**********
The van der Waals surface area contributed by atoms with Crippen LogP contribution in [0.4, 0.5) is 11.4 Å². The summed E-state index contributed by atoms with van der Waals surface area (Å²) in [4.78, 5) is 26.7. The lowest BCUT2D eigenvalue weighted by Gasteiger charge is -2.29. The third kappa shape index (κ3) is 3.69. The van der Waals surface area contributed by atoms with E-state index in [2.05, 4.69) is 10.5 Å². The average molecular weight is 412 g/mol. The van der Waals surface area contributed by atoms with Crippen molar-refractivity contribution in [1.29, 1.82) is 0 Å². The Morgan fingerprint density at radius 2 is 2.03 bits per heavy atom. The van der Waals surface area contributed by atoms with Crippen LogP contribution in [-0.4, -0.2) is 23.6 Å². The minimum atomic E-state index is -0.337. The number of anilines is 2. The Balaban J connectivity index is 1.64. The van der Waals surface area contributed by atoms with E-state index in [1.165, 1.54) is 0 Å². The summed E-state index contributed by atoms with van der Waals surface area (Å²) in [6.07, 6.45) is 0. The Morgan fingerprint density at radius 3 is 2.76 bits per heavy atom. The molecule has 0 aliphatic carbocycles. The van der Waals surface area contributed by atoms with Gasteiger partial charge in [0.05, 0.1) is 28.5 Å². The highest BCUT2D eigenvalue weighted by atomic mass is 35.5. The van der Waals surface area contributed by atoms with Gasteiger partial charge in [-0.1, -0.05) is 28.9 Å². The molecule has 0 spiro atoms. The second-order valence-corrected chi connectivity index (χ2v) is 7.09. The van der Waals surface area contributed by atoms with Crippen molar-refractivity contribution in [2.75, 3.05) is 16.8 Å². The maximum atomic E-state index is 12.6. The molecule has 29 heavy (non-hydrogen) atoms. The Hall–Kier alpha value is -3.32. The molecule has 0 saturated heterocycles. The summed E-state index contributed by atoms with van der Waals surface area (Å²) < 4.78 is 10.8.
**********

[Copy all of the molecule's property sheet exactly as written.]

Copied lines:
The van der Waals surface area contributed by atoms with Crippen LogP contribution in [0.4, 0.5) is 11.4 Å². The summed E-state index contributed by atoms with van der Waals surface area (Å²) in [4.78, 5) is 26.7. The lowest BCUT2D eigenvalue weighted by Gasteiger charge is -2.29. The third kappa shape index (κ3) is 3.69. The van der Waals surface area contributed by atoms with E-state index in [2.05, 4.69) is 10.5 Å². The average molecular weight is 412 g/mol. The van der Waals surface area contributed by atoms with Crippen molar-refractivity contribution in [1.29, 1.82) is 0 Å². The Morgan fingerprint density at radius 2 is 2.03 bits per heavy atom. The van der Waals surface area contributed by atoms with Crippen LogP contribution in [-0.4, -0.2) is 23.6 Å². The minimum atomic E-state index is -0.337. The number of anilines is 2. The Balaban J connectivity index is 1.64. The van der Waals surface area contributed by atoms with E-state index in [1.165, 1.54) is 0 Å². The summed E-state index contributed by atoms with van der Waals surface area (Å²) in [6.07, 6.45) is 0. The Morgan fingerprint density at radius 3 is 2.76 bits per heavy atom. The molecule has 0 aliphatic carbocycles. The van der Waals surface area contributed by atoms with Gasteiger partial charge in [0.05, 0.1) is 28.5 Å². The highest BCUT2D eigenvalue weighted by atomic mass is 35.5. The van der Waals surface area contributed by atoms with Gasteiger partial charge in [-0.1, -0.05) is 28.9 Å². The molecule has 0 spiro atoms. The second-order valence-corrected chi connectivity index (χ2v) is 7.09. The van der Waals surface area contributed by atoms with Crippen molar-refractivity contribution in [2.75, 3.05) is 16.8 Å². The maximum atomic E-state index is 12.6. The molecule has 29 heavy (non-hydrogen) atoms. The Hall–Kier alpha value is -3.32. The molecule has 0 saturated heterocycles. The summed E-state index contributed by atoms with van der Waals surface area (Å²) < 4.78 is 10.8.